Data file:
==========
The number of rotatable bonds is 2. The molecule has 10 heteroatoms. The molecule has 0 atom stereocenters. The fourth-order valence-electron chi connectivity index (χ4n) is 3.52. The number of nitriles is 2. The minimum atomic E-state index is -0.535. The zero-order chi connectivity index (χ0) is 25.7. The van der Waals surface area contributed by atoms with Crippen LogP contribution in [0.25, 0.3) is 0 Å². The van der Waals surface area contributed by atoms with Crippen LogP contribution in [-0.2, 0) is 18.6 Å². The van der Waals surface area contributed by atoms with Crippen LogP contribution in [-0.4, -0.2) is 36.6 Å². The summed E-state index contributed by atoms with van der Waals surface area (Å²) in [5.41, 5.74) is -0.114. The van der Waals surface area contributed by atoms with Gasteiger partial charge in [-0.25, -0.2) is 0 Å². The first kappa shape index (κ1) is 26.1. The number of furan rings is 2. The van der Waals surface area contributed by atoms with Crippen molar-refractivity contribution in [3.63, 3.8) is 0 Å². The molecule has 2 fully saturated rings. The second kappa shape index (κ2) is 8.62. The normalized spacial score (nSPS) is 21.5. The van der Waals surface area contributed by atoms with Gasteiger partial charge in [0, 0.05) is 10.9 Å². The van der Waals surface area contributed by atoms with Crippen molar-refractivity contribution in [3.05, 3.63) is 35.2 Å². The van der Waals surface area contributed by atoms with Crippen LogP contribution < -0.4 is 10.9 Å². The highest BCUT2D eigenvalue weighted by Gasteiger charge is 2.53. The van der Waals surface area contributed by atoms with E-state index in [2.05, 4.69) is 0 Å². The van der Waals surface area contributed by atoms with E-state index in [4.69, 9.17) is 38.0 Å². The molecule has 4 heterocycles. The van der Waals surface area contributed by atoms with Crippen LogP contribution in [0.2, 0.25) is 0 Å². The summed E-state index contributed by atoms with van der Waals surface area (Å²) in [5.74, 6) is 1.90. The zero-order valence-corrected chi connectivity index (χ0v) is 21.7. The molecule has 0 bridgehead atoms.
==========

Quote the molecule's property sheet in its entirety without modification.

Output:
The number of rotatable bonds is 2. The molecule has 10 heteroatoms. The molecule has 0 atom stereocenters. The fourth-order valence-electron chi connectivity index (χ4n) is 3.52. The number of nitriles is 2. The minimum atomic E-state index is -0.535. The zero-order chi connectivity index (χ0) is 25.7. The van der Waals surface area contributed by atoms with Crippen LogP contribution in [0.25, 0.3) is 0 Å². The van der Waals surface area contributed by atoms with Crippen LogP contribution in [-0.2, 0) is 18.6 Å². The van der Waals surface area contributed by atoms with Crippen LogP contribution in [-0.4, -0.2) is 36.6 Å². The summed E-state index contributed by atoms with van der Waals surface area (Å²) in [5.41, 5.74) is -0.114. The van der Waals surface area contributed by atoms with Gasteiger partial charge in [-0.25, -0.2) is 0 Å². The first kappa shape index (κ1) is 26.1. The number of furan rings is 2. The van der Waals surface area contributed by atoms with Crippen molar-refractivity contribution in [3.63, 3.8) is 0 Å². The molecule has 2 fully saturated rings. The second kappa shape index (κ2) is 8.62. The normalized spacial score (nSPS) is 21.5. The van der Waals surface area contributed by atoms with Gasteiger partial charge in [0, 0.05) is 10.9 Å². The van der Waals surface area contributed by atoms with Crippen molar-refractivity contribution in [3.05, 3.63) is 35.2 Å². The van der Waals surface area contributed by atoms with Crippen LogP contribution < -0.4 is 10.9 Å². The highest BCUT2D eigenvalue weighted by Gasteiger charge is 2.53. The van der Waals surface area contributed by atoms with E-state index in [2.05, 4.69) is 0 Å². The van der Waals surface area contributed by atoms with E-state index in [4.69, 9.17) is 38.0 Å². The molecule has 4 heterocycles. The van der Waals surface area contributed by atoms with Crippen LogP contribution in [0.2, 0.25) is 0 Å². The summed E-state index contributed by atoms with van der Waals surface area (Å²) in [5.74, 6) is 1.90. The zero-order valence-corrected chi connectivity index (χ0v) is 21.7. The molecule has 0 bridgehead atoms.